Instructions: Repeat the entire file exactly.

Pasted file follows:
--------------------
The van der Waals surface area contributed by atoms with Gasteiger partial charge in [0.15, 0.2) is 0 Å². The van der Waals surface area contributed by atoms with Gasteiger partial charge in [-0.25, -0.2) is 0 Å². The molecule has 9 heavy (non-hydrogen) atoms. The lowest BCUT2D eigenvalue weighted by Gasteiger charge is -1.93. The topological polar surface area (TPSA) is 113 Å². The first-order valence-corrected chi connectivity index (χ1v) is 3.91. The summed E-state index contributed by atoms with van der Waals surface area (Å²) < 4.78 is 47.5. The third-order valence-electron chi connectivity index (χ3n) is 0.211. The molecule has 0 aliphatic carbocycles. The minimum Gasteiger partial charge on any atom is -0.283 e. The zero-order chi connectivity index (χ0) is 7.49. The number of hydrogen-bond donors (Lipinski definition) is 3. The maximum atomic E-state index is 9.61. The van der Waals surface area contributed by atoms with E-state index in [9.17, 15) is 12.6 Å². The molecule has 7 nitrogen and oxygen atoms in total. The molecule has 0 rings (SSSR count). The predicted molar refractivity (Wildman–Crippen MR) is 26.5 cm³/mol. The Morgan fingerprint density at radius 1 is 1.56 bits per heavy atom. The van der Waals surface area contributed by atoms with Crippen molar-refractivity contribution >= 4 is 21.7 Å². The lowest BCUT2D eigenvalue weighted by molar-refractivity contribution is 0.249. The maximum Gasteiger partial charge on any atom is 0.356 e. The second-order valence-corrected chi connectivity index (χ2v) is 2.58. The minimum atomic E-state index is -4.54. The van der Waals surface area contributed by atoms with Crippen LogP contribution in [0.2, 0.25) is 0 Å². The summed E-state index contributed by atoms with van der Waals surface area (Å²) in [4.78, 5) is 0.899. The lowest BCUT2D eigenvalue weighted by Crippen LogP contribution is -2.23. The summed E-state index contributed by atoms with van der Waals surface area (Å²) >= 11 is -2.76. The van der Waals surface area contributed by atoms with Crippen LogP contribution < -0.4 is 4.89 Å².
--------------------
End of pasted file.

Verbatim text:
The van der Waals surface area contributed by atoms with Gasteiger partial charge in [0.15, 0.2) is 0 Å². The van der Waals surface area contributed by atoms with Gasteiger partial charge in [-0.25, -0.2) is 0 Å². The molecule has 9 heavy (non-hydrogen) atoms. The lowest BCUT2D eigenvalue weighted by Gasteiger charge is -1.93. The topological polar surface area (TPSA) is 113 Å². The first-order valence-corrected chi connectivity index (χ1v) is 3.91. The summed E-state index contributed by atoms with van der Waals surface area (Å²) < 4.78 is 47.5. The third-order valence-electron chi connectivity index (χ3n) is 0.211. The molecule has 0 aliphatic carbocycles. The minimum Gasteiger partial charge on any atom is -0.283 e. The zero-order chi connectivity index (χ0) is 7.49. The number of hydrogen-bond donors (Lipinski definition) is 3. The maximum atomic E-state index is 9.61. The van der Waals surface area contributed by atoms with E-state index in [9.17, 15) is 12.6 Å². The molecule has 7 nitrogen and oxygen atoms in total. The molecule has 0 rings (SSSR count). The predicted molar refractivity (Wildman–Crippen MR) is 26.5 cm³/mol. The Morgan fingerprint density at radius 1 is 1.56 bits per heavy atom. The van der Waals surface area contributed by atoms with Crippen molar-refractivity contribution >= 4 is 21.7 Å². The lowest BCUT2D eigenvalue weighted by molar-refractivity contribution is 0.249. The maximum Gasteiger partial charge on any atom is 0.356 e. The second-order valence-corrected chi connectivity index (χ2v) is 2.58. The minimum atomic E-state index is -4.54. The van der Waals surface area contributed by atoms with Crippen LogP contribution in [0.2, 0.25) is 0 Å². The summed E-state index contributed by atoms with van der Waals surface area (Å²) in [4.78, 5) is 0.899. The lowest BCUT2D eigenvalue weighted by Crippen LogP contribution is -2.23. The summed E-state index contributed by atoms with van der Waals surface area (Å²) >= 11 is -2.76. The van der Waals surface area contributed by atoms with Crippen LogP contribution < -0.4 is 4.89 Å².